−00.74 to +01.80

 RVOT-PLAX proximal diameter, mm

≤33

24.23 ± 4.98

23.71 ± 3.48

24.57 ± 5.76

0.82

−01.30 to +01.60

 RA major dimension, mm

≤53

33.33 ± 8.98

32.67 ± 6.06

33.79 ± 10.57

0.98

−02.70 to +02.70

 RA minor dimensions, mm

≤44

26.73 ± 8.74

25.97 ± 8.56

27.26 ± 8.91

0.28

−01.10 to +03.70

 RA end-systolic area, cm2

≤18

16.40 ± 17.05

20.79 ± 25.31

13.23 ± 4.74

0.80

−06.10 to +04.70

Systolic functions

 TAPSE, mm

≥16

23.29 ± 5.84

23.56 ± 4.45

23.10 ± 6.67

0.47

−01.10 to +02.40

 PD peak velocity at annulus, cm/s

≥10

71.19 ± 22.41

71.50 ± 22.45

70.97 ± 22.62

0.86

−07.00 to +05.90

 PD-MPI

≤0.40

0.81 ± 2.81

0.36 ± 0.08

1.12 ± 3.64

0.16

−01.20 to +00.21

 TD-MPI

≤0.55

0.39 ± 0.13

0.40 ± 0.13

0.39 ± 0.13

0.33

−00.07 to +00.20

 FAC, %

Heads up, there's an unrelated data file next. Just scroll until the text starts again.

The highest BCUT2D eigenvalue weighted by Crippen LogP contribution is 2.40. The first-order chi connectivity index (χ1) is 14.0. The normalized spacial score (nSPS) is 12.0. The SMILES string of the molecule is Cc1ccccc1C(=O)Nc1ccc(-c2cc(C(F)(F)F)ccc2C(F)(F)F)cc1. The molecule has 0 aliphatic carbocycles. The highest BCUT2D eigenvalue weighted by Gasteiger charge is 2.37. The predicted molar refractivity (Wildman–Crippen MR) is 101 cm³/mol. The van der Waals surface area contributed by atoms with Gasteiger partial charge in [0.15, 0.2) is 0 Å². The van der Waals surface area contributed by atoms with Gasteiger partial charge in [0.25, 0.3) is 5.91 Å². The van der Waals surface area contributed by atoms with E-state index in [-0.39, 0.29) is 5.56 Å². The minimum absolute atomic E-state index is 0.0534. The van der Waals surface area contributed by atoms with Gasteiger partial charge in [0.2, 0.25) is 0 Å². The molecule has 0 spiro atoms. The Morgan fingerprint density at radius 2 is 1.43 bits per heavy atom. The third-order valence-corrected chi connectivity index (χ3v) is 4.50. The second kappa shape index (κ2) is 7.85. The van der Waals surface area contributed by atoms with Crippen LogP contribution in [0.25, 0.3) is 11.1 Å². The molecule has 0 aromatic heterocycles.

≥35

42.10 ± 8.92

43.25 ± 6.26

41.36 ± 10.26

0.04

00.08 to +06.40

Diastolic functions

 E/A ratio

0.8–2.1

1.34 ± 0.64

1.21 ± 0.43

1.43 ± 0.75

0.22

−00.30 to +00.07

 E/E′ ratio

≤6

7.75 ± 4.14

7.00 ± 3.67

8.30 ± 4.42

0.17

−02.20 to +00.40

 Deceleration time, ms

≥120

164.88 ± 29.22

169.44 ± 26.29

161.60 ± 30.99

0.50

−06.60 to +13.40

Abbreviations: RV right ventricle, RV SC WT RV subcostal wall thickness, RVOT right ventricular outflow tract, PLAX parasternal short-axis, PSAX parasternal long-axis, RA right atrium, TAPSE tricuspid annular plane systolic excursion, PD pulse Doppler, TD tissue Doppler, MPI myocardial performance index, FAC fractional area change

Table 3

Dimensional and functional echocardiographic parameters of the left heart in septic shock

Dimensional and functional indices of the right heart, mean ± SD

Normal non-indexed population reference limits [15]

Total septic shock (N = 88)

Septic shock

P value

95 % CI of the difference

Survivor

Non-survivor

(n = 36)

(n = 52)

Chamber dimensions

 RV basal diameter, mm